Batty does not push enough balls forward and he doesn't score many goals. We need more creative players in the midfield area and that's why if it is going to be Darren Anderton on the right instead of David Beckham, then Hoddle might well use both the Manchester United lads, Beckham and Paul Scholes, in the middle alongside Ince.
There's also Robert Lee to consider; he is a better passer than he is given credit for and he has probably suffered at Newcastle with the arrival of David Batty and the introduction of a more patient style of play.
My choice would be to play Beckham wide on the right. There is no better crosser of the ball and he is also quicker and goes past defenders more than the Tottenham lad does.
Anderton has experience in his favour but he worries me when he comes back to defend as he will have to do in that wing-back role.
The key to an England victory is to find Alan Shearer with the ball early and in the areas where he can take maximum advantage. That's where Anderton's role will be crucial as the right-sided player. If there's one thing that has disappointed me in the World Cup it has been the quality of the crossing.
The midfield players also have a crucial responsibility. I used to get sick of seeing Gary Lineker coming deep to receive balls or taking them with his back to goal when he was in the England team because it was a waste of his main asset, his explosive pace. I don't want to see Shearer doing the same. He needs the ball knocked into channels to run onto and use his strength and eye for a goal.
I've always said that the game of football is about looking up and seeing what needs to be done to bring most benefit to the team. For that to happen the player on the ball must have his head up to see what's necessary, whether it's the five-yard pass or a 50-yard one. What I've noticed with the England midfield and also with their defenders is that their heads are not always up to take account of what is needed to best serve the interests of the team.
I'm sure Glenn will start with Shearer and Teddy Sheringham in attack. Like the captain, Sheringham is very adept at taking up the right positions and getting on the end of crosses.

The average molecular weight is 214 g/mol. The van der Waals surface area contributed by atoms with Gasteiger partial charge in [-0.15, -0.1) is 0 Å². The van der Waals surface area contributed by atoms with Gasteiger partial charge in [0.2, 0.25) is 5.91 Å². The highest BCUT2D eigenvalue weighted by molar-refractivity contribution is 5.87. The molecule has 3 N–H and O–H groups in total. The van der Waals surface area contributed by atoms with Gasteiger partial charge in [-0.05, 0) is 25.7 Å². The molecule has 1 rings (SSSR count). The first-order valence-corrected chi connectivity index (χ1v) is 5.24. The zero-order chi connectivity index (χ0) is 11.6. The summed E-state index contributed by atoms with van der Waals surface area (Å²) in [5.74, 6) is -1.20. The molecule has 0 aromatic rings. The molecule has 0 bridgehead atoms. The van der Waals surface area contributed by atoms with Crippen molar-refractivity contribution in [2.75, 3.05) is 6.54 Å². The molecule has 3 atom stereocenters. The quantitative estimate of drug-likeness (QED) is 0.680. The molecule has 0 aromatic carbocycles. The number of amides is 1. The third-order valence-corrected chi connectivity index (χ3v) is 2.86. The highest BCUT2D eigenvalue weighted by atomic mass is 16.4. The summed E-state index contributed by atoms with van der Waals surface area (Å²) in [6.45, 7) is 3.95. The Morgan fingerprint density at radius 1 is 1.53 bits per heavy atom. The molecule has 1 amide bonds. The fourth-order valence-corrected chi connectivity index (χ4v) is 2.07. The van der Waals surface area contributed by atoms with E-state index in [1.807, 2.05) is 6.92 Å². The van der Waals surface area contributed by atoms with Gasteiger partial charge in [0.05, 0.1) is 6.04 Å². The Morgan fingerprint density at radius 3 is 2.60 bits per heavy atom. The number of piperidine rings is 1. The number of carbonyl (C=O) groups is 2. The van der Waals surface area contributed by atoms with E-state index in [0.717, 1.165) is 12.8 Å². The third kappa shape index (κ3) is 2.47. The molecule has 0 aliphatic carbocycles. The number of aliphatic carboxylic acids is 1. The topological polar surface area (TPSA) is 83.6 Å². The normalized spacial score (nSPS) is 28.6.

In my view he took a lot of unfair stick from the media over his drinking session in Portugal. It was 13 days before England's first game - when are you supposed to be relaxing and when are you training? The fact was the coach had given the players a few days off. How many journalists go away for a few days off and don't sink a few drinks?
Michael Owen can be left on the bench for this game, ready to come on and use his pace if needed. It worries me that we are already labelling him England's matchwinner and pinning a lot of hopes on him. He's only 18 and so inexperienced at this level, a level when he will be up against the best defenders in the world.
Owen can play more of a role later on because what you will find at tournaments like this is that the managers have to adapt and change their teams according to the opposition.
I would have preferred it if Glenn had come out and named his team yesterday and put all this speculation and talk about who will play where to bed. There is something to be said for naming the side in advance. It strikes a positive note and tells the opposition that you hold no fears about them, that you are supremely confident in your own team and its methods.
As I said at the start this is a game England have to win. If we drop points then we it will be an uphill task in the other group fixtures against Romania and Colombia. The pressure will be on our lads but they are used to that. Every week in the Premiership they will be told to go out and keep up the pace of their game, not to drop to the tempo of the other side. If we do that, if we work as hard as Tunisia, will do then I am confident England will start with a win and we can all settle down and relax.